Considering ESOPs as a Business Succession Strategy

They can be complex in nature, but when other options are limited, employee ownership can accommodate a wide range of seller goals.

By Mark Welker


Most business owners eventually face the need to plan for succession of ownership of the business. Planning for that deserves time and effort, and often the chosen path takes time to implement. The basic alternatives are: sell to a third party (including management), transfer to your family, or sell to an “employee stock ownership plan,” commonly known as an ESOP. This article focuses on the ESOP strategy:  Why and how it might work for you.

An ESOP provides a seller with an opportunity to keep the profits of the business in the community and benefit the workers who helped build its value. By transferring ownership to employees, those employees will earn the value of the stock over time and be motivated to make the business successful.

ESOPs can pay fair market value for the company’s stock, pursuant to negotiation with a trustee for the ESOP (who should be independent from the seller). Typically, the ESOP’s expenses related to the ESOP transaction do not reduce value, so they are not borne by the seller. Also, no business brokerage fees are typically paid. 

The biggest financial benefit of the ESOP alternative is tax advantages for both the company and the seller. ESOP companies can, and typically are, set up so that they pay no federal income tax and little or no state income tax. 

Varying Tax Impacts

If the corporation is or becomes an S corporation, to the extent the income of the corporation is allocable to the ESOP, no income taxes would be owed by either the corporation or the ESOP on that income; therefore, if the ESOP were to own 100 percent of the corporation, no federal income taxes would be paid (and most states provide the same treatment). Additionally, ESOP companies may deduct (within certain limits) both the principal and interest payments on ESOP debt used to fund the ESOP’s stock purchase, which in certain cases could substantially reduce the taxable income of the corporation.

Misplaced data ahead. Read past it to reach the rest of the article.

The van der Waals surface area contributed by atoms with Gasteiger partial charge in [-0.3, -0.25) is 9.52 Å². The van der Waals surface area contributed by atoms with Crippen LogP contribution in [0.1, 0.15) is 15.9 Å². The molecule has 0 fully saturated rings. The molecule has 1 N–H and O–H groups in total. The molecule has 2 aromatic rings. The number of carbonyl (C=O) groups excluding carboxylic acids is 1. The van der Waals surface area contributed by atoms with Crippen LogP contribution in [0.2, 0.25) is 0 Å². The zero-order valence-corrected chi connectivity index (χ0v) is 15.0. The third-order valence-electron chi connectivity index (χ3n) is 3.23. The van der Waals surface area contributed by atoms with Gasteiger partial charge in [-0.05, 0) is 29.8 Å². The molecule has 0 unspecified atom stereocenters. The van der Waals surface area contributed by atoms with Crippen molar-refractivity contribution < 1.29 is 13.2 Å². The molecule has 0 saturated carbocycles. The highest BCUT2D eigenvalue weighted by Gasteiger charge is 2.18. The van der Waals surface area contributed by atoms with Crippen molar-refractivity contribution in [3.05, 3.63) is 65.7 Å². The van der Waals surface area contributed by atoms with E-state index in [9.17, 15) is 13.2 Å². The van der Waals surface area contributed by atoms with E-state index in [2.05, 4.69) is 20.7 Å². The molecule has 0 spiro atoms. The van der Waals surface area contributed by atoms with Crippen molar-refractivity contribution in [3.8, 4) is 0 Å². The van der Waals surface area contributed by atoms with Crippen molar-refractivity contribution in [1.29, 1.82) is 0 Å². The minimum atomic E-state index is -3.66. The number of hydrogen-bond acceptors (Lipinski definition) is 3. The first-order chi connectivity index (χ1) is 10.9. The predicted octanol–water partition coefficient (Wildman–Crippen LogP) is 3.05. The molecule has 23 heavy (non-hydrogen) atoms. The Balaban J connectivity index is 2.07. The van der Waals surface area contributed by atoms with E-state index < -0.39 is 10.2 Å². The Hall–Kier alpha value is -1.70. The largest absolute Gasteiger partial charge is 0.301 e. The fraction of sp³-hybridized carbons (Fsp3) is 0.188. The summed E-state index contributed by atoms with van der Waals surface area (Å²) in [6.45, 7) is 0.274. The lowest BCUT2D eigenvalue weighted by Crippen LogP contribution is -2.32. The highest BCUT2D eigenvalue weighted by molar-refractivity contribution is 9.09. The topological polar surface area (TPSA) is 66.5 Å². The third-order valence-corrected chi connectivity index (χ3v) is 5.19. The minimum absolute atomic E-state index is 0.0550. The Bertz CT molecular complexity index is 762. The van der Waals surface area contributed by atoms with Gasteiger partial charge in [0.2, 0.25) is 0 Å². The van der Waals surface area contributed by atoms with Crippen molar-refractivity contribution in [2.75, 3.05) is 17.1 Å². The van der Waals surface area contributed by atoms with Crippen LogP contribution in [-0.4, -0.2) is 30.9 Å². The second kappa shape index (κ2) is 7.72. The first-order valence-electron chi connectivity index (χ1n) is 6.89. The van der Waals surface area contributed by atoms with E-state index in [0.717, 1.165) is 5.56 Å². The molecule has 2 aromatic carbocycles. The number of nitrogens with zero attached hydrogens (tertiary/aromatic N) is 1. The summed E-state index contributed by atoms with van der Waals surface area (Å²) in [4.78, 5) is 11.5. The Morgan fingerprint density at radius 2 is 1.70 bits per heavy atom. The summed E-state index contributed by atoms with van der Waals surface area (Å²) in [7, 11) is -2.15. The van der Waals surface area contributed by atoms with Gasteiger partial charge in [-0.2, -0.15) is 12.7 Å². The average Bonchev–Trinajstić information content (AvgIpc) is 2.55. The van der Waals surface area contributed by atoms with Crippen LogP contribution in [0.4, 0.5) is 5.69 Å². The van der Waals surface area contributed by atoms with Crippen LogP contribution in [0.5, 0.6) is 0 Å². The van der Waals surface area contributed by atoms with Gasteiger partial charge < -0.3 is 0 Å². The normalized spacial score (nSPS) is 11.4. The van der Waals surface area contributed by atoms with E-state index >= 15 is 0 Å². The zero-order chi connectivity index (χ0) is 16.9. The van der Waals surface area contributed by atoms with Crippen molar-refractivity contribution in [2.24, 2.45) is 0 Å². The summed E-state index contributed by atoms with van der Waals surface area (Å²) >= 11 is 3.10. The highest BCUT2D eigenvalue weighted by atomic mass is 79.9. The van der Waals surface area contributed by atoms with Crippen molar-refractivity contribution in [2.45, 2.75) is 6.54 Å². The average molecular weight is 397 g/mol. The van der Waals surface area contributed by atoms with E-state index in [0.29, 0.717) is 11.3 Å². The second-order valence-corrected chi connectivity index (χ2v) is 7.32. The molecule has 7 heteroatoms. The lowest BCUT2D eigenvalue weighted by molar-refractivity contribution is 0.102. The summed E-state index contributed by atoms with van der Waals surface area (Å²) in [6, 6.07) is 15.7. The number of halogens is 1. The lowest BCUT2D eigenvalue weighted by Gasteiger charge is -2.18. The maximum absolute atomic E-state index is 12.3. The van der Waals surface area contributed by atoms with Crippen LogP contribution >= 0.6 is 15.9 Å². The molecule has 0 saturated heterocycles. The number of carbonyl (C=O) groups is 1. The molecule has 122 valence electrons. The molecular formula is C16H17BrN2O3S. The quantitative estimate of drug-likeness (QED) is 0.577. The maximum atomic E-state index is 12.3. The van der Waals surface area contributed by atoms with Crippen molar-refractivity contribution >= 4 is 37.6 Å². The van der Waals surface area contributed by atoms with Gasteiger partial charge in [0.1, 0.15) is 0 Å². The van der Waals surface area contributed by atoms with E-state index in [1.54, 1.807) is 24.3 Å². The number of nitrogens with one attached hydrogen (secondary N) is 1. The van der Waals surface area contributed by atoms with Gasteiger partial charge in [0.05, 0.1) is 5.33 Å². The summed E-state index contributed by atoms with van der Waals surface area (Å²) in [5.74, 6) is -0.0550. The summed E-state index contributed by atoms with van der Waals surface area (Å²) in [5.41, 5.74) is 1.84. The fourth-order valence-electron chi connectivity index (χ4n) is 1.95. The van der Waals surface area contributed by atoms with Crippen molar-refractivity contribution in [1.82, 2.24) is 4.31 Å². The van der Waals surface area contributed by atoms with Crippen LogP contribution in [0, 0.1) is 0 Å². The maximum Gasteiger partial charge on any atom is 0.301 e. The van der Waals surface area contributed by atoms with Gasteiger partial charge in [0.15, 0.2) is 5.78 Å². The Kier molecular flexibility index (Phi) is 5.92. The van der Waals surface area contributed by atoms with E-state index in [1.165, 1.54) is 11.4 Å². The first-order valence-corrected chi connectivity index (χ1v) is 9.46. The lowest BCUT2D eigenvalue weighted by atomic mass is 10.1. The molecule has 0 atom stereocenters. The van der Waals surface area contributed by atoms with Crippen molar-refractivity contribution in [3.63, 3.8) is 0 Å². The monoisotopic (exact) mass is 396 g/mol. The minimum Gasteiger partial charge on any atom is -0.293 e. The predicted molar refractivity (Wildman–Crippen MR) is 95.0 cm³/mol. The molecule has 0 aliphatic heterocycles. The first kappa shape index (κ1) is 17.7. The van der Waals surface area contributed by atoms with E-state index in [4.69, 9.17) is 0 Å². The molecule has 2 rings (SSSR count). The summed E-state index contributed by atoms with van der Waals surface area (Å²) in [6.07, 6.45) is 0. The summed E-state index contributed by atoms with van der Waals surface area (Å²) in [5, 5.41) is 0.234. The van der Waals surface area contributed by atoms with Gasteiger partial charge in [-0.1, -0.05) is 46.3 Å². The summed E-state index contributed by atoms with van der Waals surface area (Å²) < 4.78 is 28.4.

An ESOP transaction is structured as a sale of stock. For sellers, this results in one level of tax, as opposed to the two levels of tax that often apply to the sale of private businesses in asset-sale transactions, and even this one level of tax can be deferred in some situations. For instance, normally, sellers must pay tax on any gain on sale of their stock; however, if they sell to an ESOP—and if the proceeds are invested in qualified replacement securities and if certain technical requirements are met—they may defer the tax until they sell the replacement securities, or in the event of the death of the stockholder, taxes can be avoided altogether.

A common misconception is that an ESOP means that the company will become a democracy run by the employees. That is not the case. The company will continue to be run by its board of directors and management team, and the seller can remain on the board and as an executive of the company if desired.

Another factor that merits consideration is the ability of owners to sell part of their business by using an ESOP. This helps resolve the quandary that some owners experience when they desire to monetize part of their stakes but also want to retain some of the business’s future upside potential. It can be very difficult to find a buyer for anything less than 100 percent of a private company; the ESOP structure is well suited to handle situations where less than all current owners want to sell or where one or more current owners want to diversify without selling all of their stock. 

Finally, many ESOP deals involve the seller receiving both cash and company notes for the stock sale to the ESOP. As part of the transaction, sellers often receive an option or “warrant” to acquire a set number of shares of its stock at a set price equal to the price, which gives the seller an ability to experience continued upside in the stock value.

ESOPs can be complex transactions. That is why a well-qualified team of financial and legal professionals should be engaged to assess options. 

With attention to detail and excellent planning, ESOPs can accommodate a wide range of goals.

About the author

Mark Welker is a partner with the Kansas City law firm Husch Blackwell.

P | 816.983.8148
E | mark.welker@huschblackwell.com